Still in denial

You have to remember that political commentators are closer to politicians than they are to the public. Most knew that something stank in the MPs’ allowances system. Some feel guilty that they didn’t probe the expenses scam sooner. Others will make excuses. Pro-Tory Bruce Anderson pleads for main party unity to reform the system. Mike White in the Guardian makes a pretty thin case in arguing that the Telegraph favoured the Conservatives by exposing Labour first. Columnist Jackie Ashley thrashes about fantasising that Gordon Brown might call an early election, or else make way for Alan Johnson or whoever after the expected debacle in the Euro-poll next month.

All however can unite with relief to damn today’s Commons plan to contract out a new expenses audit to an outside company, thereby skirting Freedom of Information and restoring secrecy. Cock up or conspiracy? The former, I think but take your pick. Meanwhile, although White argues (wrongly I think) that the Sinn Fein story was cast as a distraction from Tory scams, he also adds :

Ian Paisley’s employment of his extended DUP family, Peter and Iris Robinson’s generous arrangements, have yet to get the treatment.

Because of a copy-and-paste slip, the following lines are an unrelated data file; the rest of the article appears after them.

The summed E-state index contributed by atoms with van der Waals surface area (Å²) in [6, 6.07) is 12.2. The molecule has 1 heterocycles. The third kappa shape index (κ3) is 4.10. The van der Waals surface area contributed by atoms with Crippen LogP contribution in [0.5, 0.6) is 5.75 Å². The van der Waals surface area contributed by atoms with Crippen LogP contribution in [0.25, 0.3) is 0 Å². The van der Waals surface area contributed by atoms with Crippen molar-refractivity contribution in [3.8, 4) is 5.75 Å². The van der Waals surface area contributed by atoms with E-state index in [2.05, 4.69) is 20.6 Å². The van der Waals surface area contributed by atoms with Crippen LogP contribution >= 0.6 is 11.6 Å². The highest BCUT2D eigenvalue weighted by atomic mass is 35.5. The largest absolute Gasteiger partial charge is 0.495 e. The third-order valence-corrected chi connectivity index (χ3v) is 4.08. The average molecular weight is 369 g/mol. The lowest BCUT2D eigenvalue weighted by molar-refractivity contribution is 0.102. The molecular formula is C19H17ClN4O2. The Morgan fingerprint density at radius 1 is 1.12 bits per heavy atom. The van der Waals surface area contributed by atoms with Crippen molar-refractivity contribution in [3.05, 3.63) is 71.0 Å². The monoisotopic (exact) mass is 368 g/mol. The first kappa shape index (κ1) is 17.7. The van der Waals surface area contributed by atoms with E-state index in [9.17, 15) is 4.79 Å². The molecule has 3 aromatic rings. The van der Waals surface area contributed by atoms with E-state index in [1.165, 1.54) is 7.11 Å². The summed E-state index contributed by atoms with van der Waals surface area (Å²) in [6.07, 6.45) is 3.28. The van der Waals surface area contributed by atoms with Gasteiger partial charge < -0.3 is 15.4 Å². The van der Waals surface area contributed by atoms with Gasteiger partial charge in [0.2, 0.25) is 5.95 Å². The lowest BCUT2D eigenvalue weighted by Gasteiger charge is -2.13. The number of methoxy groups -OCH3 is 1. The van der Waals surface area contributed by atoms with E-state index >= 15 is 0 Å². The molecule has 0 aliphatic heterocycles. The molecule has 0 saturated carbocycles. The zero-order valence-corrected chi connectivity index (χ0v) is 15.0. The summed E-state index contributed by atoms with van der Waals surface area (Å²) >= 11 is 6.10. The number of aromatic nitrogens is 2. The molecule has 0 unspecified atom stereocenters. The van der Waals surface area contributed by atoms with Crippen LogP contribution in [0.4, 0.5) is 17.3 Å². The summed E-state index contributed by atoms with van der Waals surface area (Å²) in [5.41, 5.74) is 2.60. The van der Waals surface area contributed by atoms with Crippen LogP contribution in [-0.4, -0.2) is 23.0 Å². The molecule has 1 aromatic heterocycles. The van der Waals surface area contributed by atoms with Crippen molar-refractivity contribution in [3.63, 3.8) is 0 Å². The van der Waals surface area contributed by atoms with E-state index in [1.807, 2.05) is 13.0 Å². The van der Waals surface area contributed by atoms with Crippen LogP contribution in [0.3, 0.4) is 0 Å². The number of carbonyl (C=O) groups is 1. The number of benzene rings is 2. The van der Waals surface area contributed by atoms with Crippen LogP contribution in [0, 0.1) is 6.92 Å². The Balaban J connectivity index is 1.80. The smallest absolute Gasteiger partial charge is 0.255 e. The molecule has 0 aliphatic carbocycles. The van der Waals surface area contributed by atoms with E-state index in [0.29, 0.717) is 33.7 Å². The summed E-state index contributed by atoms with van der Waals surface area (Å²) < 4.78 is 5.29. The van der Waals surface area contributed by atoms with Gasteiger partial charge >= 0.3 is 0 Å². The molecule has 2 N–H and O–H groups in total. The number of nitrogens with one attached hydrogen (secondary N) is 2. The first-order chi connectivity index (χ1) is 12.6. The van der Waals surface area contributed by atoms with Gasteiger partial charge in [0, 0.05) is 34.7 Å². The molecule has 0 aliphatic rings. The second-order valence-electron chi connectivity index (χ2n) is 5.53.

But the extended family isn’t part of the disclosures. It’s another theme entirely – the ability to create a political dynasty.
Adds Did Gordon Brown wait for three days to say “sorry” out of his usual stubborness? Apparently not, (see below the fold) . It seems he was waiting for a clear account of Cleanergate to come from his sister-in-law, to avoid any impression that he personally has anything to be sorry for. It was Clare who had the thankless task of looking after the London detritus of his former life as a batchelor. Clare, wife of brother Andrew, brings the story up to date in Guardian.

Despite a full Downing Street statement the night before, Andrew was woken up just after 6am on Friday by the doorbell. Within seconds an unannounced person was up the stairs of our building and banging on the door of our flat, demanding answers to questions. Being that he was just in his boxer shorts Andrew didn’t open the door (believe me, the world should be grateful).

Then Brown said sorry – sort of – but Downing St added he was “satisfied” with ministers’ explanations. Isn’t he easy pleased?

Former BBC journalist and manager in Belfast, Manchester and London, Editor Spolight; Political Editor BBC NI; Current Affairs Commissioning editor BBC Radio 4; Editor Political and Parliamentary Programmes, BBC Westminster; former London Editor Belfast Telegraph. Hon Senior Research Fellow, The Constitution Unit, Univ Coll. London